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Serum-independent Cardiomyogenic Transdifferentiation in Human Endometrium-derived Mesenchymal Cells

Authors

  • Yukinori Ikegami,

    1. Department of Cardiology, Keio University School of Medicine;
    2. Department of Reproductive Biology and Pathology, National Research Institute for Child Health and Development;
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  • Shunichiro Miyoshi,

    Corresponding author
    1. Department of Reproductive Biology and Pathology, National Research Institute for Child Health and Development;
    2. Institute for Advanced Cardiac Therapeutics, Keio University School of Medicine;
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  • Nobuhiro Nishiyama,

    1. Department of Cardiology, Keio University School of Medicine;
    2. Department of Reproductive Biology and Pathology, National Research Institute for Child Health and Development;
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  • Naoko Hida,

    1. Department of Cardiology, Keio University School of Medicine;
    2. Department of Reproductive Biology and Pathology, National Research Institute for Child Health and Development;
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  • Kazuma Okamoto,

    1. Department of Reproductive Biology and Pathology, National Research Institute for Child Health and Development;
    2. Department of Cardiovascular Surgery, Keio University School of Medicine; and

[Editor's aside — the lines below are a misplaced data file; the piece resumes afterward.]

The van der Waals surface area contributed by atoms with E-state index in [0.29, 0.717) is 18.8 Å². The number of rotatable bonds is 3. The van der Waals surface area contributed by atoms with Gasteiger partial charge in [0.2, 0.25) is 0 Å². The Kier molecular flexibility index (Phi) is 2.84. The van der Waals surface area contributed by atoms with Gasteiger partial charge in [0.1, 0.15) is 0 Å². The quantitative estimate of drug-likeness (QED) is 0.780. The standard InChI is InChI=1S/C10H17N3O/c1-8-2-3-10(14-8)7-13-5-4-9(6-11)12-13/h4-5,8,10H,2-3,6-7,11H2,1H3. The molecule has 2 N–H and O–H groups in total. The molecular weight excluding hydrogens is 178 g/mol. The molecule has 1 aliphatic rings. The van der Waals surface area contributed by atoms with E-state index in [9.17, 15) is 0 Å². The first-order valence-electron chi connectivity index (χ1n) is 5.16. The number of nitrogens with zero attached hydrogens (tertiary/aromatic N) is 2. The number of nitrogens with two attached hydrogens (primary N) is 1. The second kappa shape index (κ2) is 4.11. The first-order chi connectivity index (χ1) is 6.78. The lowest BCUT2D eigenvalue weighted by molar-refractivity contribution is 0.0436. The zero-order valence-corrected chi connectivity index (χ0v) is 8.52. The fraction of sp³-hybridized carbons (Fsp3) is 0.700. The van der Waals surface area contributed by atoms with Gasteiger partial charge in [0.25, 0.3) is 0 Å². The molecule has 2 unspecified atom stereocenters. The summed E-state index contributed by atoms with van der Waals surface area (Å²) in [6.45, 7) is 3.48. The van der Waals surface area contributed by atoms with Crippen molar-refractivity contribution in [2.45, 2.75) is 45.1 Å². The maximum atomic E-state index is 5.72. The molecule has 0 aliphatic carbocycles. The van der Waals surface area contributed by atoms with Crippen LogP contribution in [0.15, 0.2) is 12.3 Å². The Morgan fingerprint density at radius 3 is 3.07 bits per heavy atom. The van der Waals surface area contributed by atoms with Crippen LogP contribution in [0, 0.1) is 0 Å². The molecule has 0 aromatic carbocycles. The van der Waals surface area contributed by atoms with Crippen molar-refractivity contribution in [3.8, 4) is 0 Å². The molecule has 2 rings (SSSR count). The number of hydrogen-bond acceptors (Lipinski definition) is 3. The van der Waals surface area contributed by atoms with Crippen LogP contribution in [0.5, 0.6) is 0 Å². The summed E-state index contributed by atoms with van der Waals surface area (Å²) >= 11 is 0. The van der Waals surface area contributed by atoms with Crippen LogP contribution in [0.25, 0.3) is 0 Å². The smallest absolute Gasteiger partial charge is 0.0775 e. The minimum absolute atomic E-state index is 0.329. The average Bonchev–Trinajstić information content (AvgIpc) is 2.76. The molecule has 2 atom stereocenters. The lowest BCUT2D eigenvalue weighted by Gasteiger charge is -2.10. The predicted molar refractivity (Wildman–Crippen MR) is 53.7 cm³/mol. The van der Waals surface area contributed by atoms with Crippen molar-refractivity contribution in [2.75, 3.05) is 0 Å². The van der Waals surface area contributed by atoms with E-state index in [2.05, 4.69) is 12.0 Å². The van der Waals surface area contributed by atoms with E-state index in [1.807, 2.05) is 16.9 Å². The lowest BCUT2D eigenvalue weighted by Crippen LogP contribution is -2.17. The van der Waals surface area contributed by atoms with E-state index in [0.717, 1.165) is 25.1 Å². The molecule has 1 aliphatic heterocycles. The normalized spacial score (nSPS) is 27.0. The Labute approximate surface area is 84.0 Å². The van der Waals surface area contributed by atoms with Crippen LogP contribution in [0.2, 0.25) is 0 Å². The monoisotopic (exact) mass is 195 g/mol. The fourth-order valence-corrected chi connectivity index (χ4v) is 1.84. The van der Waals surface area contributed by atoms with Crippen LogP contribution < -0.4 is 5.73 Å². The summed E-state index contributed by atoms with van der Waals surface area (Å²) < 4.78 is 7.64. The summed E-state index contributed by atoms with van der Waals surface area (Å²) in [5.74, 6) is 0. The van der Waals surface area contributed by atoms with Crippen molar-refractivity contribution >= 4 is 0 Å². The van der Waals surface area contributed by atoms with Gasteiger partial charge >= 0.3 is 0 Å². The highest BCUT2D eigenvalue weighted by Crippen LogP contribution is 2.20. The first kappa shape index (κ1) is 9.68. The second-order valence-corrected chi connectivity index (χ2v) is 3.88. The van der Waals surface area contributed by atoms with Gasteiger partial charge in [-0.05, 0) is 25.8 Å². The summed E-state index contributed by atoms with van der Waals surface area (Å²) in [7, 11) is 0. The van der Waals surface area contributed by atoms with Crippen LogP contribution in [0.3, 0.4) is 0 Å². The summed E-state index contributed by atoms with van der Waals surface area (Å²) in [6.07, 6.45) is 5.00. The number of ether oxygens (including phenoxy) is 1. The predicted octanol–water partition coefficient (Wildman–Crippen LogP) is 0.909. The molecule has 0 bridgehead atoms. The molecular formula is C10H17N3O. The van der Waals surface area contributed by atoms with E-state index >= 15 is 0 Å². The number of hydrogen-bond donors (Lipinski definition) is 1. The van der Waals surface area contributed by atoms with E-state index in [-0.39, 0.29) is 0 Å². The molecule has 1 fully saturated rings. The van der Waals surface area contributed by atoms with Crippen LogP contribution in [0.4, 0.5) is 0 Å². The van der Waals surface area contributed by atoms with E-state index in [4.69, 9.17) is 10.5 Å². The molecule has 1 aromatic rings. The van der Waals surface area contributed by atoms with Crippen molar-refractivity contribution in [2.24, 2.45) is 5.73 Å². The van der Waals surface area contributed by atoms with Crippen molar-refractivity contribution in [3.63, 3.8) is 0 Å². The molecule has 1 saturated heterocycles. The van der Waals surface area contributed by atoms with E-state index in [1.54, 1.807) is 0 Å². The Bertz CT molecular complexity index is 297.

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  • Kenji Miyado,

    1. Department of Reproductive Biology and Pathology, National Research Institute for Child Health and Development;
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  • Kaoru Segawa,

    1. Department of Microbiology and Immunology, Keio University School of Medicine, Tokyo, Japan
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  • Satoshi Ogawa,

    1. Department of Cardiology, Keio University School of Medicine;
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  • Akihiro Umezawa

    1. Department of Reproductive Biology and Pathology, National Research Institute for Child Health and Development;
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Dr. Shunichiro Miyoshi, Keio University School of Medicine, 35-Shinanomachi, Shinjuku-ku, Tokyo 160-8582, Japan. E-mail: smiyoshi@cpnet.med.keio.ac.jp

Abstract

Media with high concentrations of serum are commonly used to induce cardiomyogenic transdifferentiation in mesenchymal stem cells; however, serum contains numerous unknown growth factors and interferes with definition of specific cardiomyogenic transdifferentiation factors secreted from feeder cells. In the present study, we determined whether the transdifferentiation of human mesenchymal cells can be observed in a FBS-free medium. The efficiency of transdifferentiation was observed in 10% FBS-containing standard medium (10%FBS) and in FBS-free medium containing insulin and thyroxin (FBS-free). In the present study, we used human uterine endometrium-derived mesenchymal cells (EMC100, EMC214) and menstrual blood-derived mesenchymal cells (MMCs). After cardiomyogenic transdifferentiation, the efficiency and physiological properties of cardiomyogenesis (fractional shortening of the cell [%FS] and action potential [AP]) were evaluated. The efficiency of transdifferentiation in EMC100 and in MMCs increased 36%* and 163%* (*P < 0.05), respectively. The %FS in EMCs increased to 103%*. AP-duration more than 250 ms with a marked plateau was only observed in FBS-free (3/19), and not in 10% FBS (0/41). The cardiomyogenic transdifferentiation of human mesenchymal cells can be observed in the FBS-free medium. Phenotypes of generated cardiomyocytes were significantly more physiological in FBS-free than in 10% FBS.

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